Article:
‘March Many-weathers’—that was one of the old names for this month, and it is true to its title.  Nay, it is because of this very changeableness of the month which comes in like a lion and goes out like a lamb that gives it so much interest in our Lake Country.  The meres and tarns to-day lie like sapphires among the hills, to-morrow they will be as white as a dead man’s face.  The fells to-day are purple or amethyst, to-morrow they will look wan and colourless as a chalk wold whence the herbage was faded.  To-morrow we shall find all the ‘tops’ white as midwinter, to-day they are sun-bright and almost summer-hearted. (p. 30)

But the glory of March is not that it is many-hued and many-mooded on earth, but that its heavens are one with its earth in Protæan change and swiftness of expression.  It is the moving of the heavens through all the gamut of appeal to the many changing temper of man which seems to constitute its chiefest charm.  It is not that the changes from clear sky to storm are frequent, that suddenly a veil of sleet will be flung upon the hills to their entire hiding, and that as swiftly the whole world will be revealed in burnished splendour, but the clouds themselves in March seem to take on a new beauty of sun-bright whiteness and dazzle in deeps of blue, and after forming themselves into flying squadrons or sailing galleons all through the day, will suddenly towards sunset drop for rest upon the hills, and leave a boundless horizon of untroubled saffron and gold that fades into green at the zenith with such a sense of rest and peace as only after trouble heals the soul. (pp. 30-31)

At no time better than at evenfall does the Lake Country in March put on such mystic change.  The clear, full light of sunset flooding hill and vale suddenly seem to leave the land.  The hills that just now glowed and gleamed become pale and blanched and cold, as if there never could come to these fells the cheerfulness of spring.  Then in about twenty minutes or half-an-hour’s time all the old glory returns, and mountain breasts burn as with fire.  Beneath the witchery of the after-glow it seems almost as if a sunrise from the west had begun to shed its wonder on the hills and the impatient stars must hide for another day.  The birds that had ceased from their first passionate requiem break out to music once again, and ere the witchery of the new and unexpected dawn has faded, the moon in all its splendour is casting long shadows upon the grass. (p. 31)….   

But what is the predominant colouring of March?  If January is grey and February is brown, March is purple and gold.  For never are the contrasts of greys and green so sure to bring the purples of the woodland into prominence.  Dim purple of oak, dark purple of alder, rich purple of birch and sweet gale, all these are emphasised by the greys of the stems of the oaks and the greens of the mosses in the wood and the background of grey green fellside, while always the silver grey of the naked ash tree branches rise up in mid woodland with such effect as almost to make one think that the wild cherry is just blossoming, and the white ‘pussies,’ as they are called, of the willow seem to be budding almond trees in the purple thickets.  Then again far off the hills are purple blue, so purple blue that the great billows of cloud that are laid upon them seem almost to become by reflection purple blue themselves.  As to the gold, the bracken has been so washed into the fellside as to seem gold engrain.  The vast stretches of what last month were rain-blanched miles of mountain grass and rushes upon the higher moors or fell tops, take on in March a golden stain, which in the level sun of morn and evening burn like amber, while in the plantations the larches become squirrel colour,—lucent pyramids of feathery gold that soon will go through a chameleon change and become of tenderest green.  Purple and gold then may be truly called the favourite colour of March.  The east wind seems to be undecided which is best.  For the fallows purple at the morn are by midday changed to tawny yellow, and the ploughman is well pleased—a peck of dust in March is like a peck of dust in May, the surety of a good time coming. (pp. 34-36)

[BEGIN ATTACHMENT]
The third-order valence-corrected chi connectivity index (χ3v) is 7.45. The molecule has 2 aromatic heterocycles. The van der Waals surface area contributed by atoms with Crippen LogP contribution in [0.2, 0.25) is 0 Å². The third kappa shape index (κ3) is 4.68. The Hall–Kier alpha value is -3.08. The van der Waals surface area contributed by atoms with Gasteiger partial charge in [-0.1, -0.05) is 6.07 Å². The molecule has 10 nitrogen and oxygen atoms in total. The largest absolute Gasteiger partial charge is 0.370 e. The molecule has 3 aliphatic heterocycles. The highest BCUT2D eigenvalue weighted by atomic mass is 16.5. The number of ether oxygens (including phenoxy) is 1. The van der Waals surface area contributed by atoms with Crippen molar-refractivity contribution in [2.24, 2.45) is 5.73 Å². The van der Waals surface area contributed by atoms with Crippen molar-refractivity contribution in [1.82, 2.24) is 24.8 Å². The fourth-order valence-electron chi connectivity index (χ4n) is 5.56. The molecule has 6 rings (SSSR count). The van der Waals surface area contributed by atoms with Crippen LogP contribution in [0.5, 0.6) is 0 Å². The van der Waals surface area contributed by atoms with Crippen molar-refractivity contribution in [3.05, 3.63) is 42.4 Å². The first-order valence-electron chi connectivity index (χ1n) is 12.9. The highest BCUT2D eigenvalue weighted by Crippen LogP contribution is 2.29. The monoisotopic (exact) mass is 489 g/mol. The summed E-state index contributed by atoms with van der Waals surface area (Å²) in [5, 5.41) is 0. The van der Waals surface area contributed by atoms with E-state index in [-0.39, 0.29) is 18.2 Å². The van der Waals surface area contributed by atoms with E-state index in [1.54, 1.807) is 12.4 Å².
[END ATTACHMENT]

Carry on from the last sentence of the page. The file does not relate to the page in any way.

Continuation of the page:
But there are two birds and one flower which have quite made up their minds that purple March was specially meant to show their beauty off to full perfection, and we welcome them both to the English Lakeland as harbingers of spring—the yellow wagtail and the yellow bunting, and the golden daffodil.  The coltsfoot is scarcely yet in beauty on the railway embankment that faces the south, but there is hardly an orchard where the daffodil has not bent his spear and turned his hint of warfare to a loving-cup of gold, and though not yet the willows have changed their silver buds to honey-scented flower of radiant sun, the celandine is bright in the hedgerows, and the children’s hearts are once more glad because of it, and not a hazel copse in the dale but has hung out its yellow catkins for their hungry hands.  March is a month much after the children’s mind.  It is in March the girls are seen to bring their skipping ropes to school, and marbles and peggies and whipping tops once more reappear. (p. 36)

(Months at the Lakes, pp. 30-36)